Following the establishment of guidelines for the federal workforce in 1988, state and local governments, as well as many private companies soon followed suit. According to a 2011 poll conducted by the Society for Human Resource Management (SHRM) and the Drug and Alcohol Testing Industry Association (DATIA), 57% of employers conduct drug tests on all job candidates while only 29% of employers refrain from conducting drug tests on any job candidate. One can safely speculate that these percentages have become even more pronounced during the intervening years.
What are the best practices for establishing and maintaining a drug testing policy? More than enough time has passed with more than enough organizations, spanning nearly every employment sector, to have produced evidence-based “rules of thumb.”
Drug testing in the workplace has been controversial for the variety of civil liberties reasons, as well as other legal issues involving employer liability. There is a plethora of case laws at the state and federal level concerning specific controversies, and it is important for employers to take these legal parameters into account when designing their own drug testing policies.
In addition to legal difficulty, a poorly implemented drug testing policy can alienate employees and potential candidates and cause harm to those who most need help with problems caused by substance use disorder.
As with any business plan, the first step is to ask and answer the right questions. According to the Substance Abuse and Mental Health Services Administration (SAMHSA) before beginning a testing program, an employer should determine: who receives testing, when are the tests given, who conducts the testing, what substances are tested for, who pays for the drug testing, what steps are taken to ensure the accuracy of the drug tests, and what are the legal rights of employees who receive a positive test result?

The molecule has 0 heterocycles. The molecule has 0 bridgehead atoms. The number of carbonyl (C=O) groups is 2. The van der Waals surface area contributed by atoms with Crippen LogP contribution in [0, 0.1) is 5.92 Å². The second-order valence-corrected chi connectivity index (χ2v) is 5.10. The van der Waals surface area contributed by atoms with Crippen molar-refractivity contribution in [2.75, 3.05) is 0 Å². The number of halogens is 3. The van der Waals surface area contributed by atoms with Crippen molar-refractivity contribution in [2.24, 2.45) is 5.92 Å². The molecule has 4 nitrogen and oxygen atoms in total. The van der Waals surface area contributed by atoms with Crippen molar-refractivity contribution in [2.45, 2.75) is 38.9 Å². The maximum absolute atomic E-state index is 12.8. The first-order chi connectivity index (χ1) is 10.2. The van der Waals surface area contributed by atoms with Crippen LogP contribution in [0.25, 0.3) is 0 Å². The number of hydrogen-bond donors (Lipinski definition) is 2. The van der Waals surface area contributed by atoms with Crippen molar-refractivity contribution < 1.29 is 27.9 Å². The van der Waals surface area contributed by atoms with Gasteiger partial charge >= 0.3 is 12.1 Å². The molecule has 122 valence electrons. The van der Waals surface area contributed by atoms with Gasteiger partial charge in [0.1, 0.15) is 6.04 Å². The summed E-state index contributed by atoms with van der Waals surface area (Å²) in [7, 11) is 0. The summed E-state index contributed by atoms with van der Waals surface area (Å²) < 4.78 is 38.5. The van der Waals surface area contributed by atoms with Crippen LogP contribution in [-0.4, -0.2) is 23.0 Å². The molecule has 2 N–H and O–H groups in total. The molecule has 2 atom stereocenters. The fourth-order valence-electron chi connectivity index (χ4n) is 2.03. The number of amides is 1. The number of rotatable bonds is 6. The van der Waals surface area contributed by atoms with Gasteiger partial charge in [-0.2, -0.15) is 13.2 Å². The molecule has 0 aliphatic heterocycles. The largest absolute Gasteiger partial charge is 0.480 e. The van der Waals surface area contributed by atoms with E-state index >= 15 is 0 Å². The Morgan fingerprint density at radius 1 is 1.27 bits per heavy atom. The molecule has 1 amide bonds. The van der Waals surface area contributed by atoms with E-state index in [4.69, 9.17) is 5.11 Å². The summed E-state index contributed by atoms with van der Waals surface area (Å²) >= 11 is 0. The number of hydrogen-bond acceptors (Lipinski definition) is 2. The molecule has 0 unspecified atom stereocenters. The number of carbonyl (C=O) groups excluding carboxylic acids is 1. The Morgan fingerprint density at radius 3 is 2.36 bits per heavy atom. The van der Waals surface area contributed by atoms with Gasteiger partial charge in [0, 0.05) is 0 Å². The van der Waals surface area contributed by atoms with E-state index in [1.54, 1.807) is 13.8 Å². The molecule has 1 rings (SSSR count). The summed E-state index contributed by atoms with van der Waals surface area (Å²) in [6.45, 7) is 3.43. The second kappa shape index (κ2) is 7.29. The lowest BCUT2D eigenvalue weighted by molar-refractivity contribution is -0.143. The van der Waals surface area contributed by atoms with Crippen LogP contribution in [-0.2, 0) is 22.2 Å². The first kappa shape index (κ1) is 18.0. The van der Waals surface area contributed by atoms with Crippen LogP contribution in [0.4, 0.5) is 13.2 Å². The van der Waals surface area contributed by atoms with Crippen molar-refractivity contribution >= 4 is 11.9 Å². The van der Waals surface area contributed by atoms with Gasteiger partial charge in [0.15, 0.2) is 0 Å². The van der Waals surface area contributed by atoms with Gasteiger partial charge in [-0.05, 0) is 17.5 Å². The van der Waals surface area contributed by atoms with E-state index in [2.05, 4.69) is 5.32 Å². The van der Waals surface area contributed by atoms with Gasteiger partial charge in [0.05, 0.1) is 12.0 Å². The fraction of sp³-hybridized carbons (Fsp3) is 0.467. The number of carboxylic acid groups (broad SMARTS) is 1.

Before any testing is conducted, employees and potential employees must be made aware of the specific policy and the expectations concerning drug use and drug possession in the workplace. Note that the testing should be predicated upon carrying out job duties during the workday as there are numerous legal restrictions that prevent an employer from screening based on what an employee does “off-duty.”
As verywellmind points out, “The secret to a successful workplace substance abuse policy is to make sure it adheres to the state’s laws and is accompanied by a carefully written policy, which is understood by employees and supervisors alike. Such a policy can benefit the company and its employees, but only if it respects the rights of all.”
In practice, drug testing should be predicated on informed consent, confidentiality, reasonable expectations, applicability, and the ability to defend positive test results – i.e. demonstrating that the methodology used is above reproach.
In addition, the National Safety Council points out that a testing policy requires “proper management training to make managers more likely to enforce the policy.” This is necessary for consistent and fair execution of the policy. However, while managers must be tasked with helping to implement an organization’s policy, they should not have access to the sensitive information that is procured from the testing. Employers should dedicate a single person or set of persons to be responsible for this highly confidential information. This is an important step to ensure the efficacy of a drug testing policy and employee trust.
The procedures to address a positive test should be as deliberate, comprehensive and clear as the procedures that lead up to the testing. How an employer addresses the results of a drug test should be as much a part of a company’s policy as how the test is administered in the first place.
Employers must establish the expectations for discipline, as well as the access to support for employees with drug problems, which can range from a formal assistance program to a referral to local resources. Many organizations have Employee Assistance Programs (EAPs) set up for this purpose.
Best practices for an organization’s drug testing policy should encompass more than the administration of the test. A successful drug-free workplace will employ a holistic approach with procedures in place for before and after the test is given. All employees must have a clear set of expectations and a strong level of trust in the policy for it to work as intended.